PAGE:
We are living in a time of rapid change, with digitalisation altering the entire range of human activities. In this context, the banking sector is also transforming rapidly, with new operating models and concurrent changes to the content of banking labour.
The rapid increase in digital transactions – a trend that surged during the pandemic – is changing the labour state of affairs. Banks now offer customers a range of networks and channels to carry out their transactions via the internet and mobile banking.
Moreover, there is now a clear trend towards outsourcing of tasks that banks themselves carried out in the past. At the same time, we are seeing major changes on a global level, with new ‘players’ – fintech and bigtech companies – offering banking products and services, capitalizing on modern digital technology.
Thus, a new landscape is taking shape with new labour terms, new labour risks and new flexible forms of employment, affecting the magnitude and structure of employment, and the allocation of labour.
Digital transformation is expected to bring negative changes, but it can also be an opportunity to upgrade jobs or to create new high-quality jobs, provided it is accompanied by appropriate employment policies.
The Greek reality in the Banking Sector
The digital future of work is already here in the banking sector. Employees expect better opportunities for less monotonous and repetitive work; they expect skills enhancement, up-skilling, more leisure time and decent jobs with sustainable growth prospects. So far, however, little has happened to meet these expectations.
Rapid digitalisation is leading to branch closures and personnel reductions at banks in Europe.
But Greece is seeing a greater contraction of the sector and jobs compared to the rest of Europe, even though we’re quite a ways behind in terms of digitalisation.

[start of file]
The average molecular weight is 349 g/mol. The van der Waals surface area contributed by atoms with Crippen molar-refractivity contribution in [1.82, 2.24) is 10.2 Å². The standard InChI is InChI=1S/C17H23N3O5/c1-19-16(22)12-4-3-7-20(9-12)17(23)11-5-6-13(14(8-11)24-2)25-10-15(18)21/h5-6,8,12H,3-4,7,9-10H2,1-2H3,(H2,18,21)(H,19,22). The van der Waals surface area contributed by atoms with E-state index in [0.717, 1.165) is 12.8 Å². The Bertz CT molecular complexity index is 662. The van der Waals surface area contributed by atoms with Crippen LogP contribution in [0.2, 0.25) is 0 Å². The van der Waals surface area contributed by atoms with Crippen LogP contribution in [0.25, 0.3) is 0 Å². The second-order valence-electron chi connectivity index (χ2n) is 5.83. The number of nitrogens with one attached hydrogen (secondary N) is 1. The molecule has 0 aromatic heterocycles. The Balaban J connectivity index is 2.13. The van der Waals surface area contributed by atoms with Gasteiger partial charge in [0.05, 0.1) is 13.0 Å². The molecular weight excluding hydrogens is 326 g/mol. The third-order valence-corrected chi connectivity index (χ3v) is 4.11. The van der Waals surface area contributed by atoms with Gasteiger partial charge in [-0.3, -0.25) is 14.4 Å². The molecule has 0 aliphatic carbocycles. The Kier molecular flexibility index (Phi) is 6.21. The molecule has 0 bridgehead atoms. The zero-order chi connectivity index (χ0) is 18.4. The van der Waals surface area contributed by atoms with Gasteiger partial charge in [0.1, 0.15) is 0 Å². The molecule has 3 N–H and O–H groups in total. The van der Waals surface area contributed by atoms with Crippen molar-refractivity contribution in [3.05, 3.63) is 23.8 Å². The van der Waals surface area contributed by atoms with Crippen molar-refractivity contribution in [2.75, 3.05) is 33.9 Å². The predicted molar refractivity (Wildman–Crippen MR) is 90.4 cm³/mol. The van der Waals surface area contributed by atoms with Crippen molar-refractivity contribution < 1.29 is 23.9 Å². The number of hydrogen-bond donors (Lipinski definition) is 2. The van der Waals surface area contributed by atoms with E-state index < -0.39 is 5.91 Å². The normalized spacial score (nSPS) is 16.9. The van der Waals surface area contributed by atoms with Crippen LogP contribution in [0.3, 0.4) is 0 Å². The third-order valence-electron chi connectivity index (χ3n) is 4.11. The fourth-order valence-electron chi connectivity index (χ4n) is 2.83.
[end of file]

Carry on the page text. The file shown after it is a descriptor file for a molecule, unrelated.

In this context, in recent years banks have been using extensive programmes for the voluntary departure of their personnel, including even highly trained young people.
The largest contraction is due not to technological progress, but mainly to the serving of bank strategies for drastically cutting operating costs rather than providing better service for customers or satisfying employees’ needs.
That is why countries with comparable GDP, such as Portugal, have employment and branch rates closer to the Eurozone average than ours.
From 2010 to 2021, bank branches in Greece decreased in number by 61% compared to a decrease of 37.4% in the Eurozone, and employee numbers fell by 51% compared to a decrease of 18.6% in the Eurozone, without this being justified by the performance indicator of population coverage by branches and bank employees. For example, while there is one bank employee per 188 residents in the Eurozone, Greece has one bank employee per 324 residents (72% more bank employees in the Eurozone).
Today, in Greece, at least 40% of customers are unable to use the alternative digital networks, and this fact is not limited to the elderly, but includes citizens who are unable to access appropriate equipment and internet connections due to cost and lack of knowledge and/or infrastructure.
So, new technologies are not the main driver of the contraction of the banking sector in Greece or the exclusion of many customers from banking services. Instead, the explanation lies in Banks’ choosing to push out ‘disposable’ employees and shut down points of sale that ‘drive up operating costs’.
Bank executives are now wondering whether there is any reason to maintain tradition brick-and-mortar bank branches in the new digital age.
Digitally upgrading traditional branches (rather than shutting them down) should be part of banks’ strategy, as the use of digital technologies also reduces the time required for banking tasks at brick-and-mortar banks.
At the same time, training and upgraded roles for personnel at bank branches should be a top priority, because promoting their skills and experience – in combination with new technologies – enables further capitalisation on the comparative advantages of traditional bank branches, which include their wide physical presence (network), the brand name, and their deep customer base.
The brick-and-mortar networks and their workforce are the irreplaceable face of every bank and the physical connection to customers. Above all, banks sell trust and loyalty, which cannot be maintained without the necessary and irreplaceable interpersonal contact.
By incorporating this approach into their strategy, traditional banks will optimise the overall customer experience and capitalise on the competitive advantage of a hybrid bank (physical and digital) over a purely digital bank. In Greece, brick-and-mortar banks still have an important role to play, serving a smooth – rather than jolting – transition to the digital age, operating on the rationale of serving the whole of society, with no exclusions.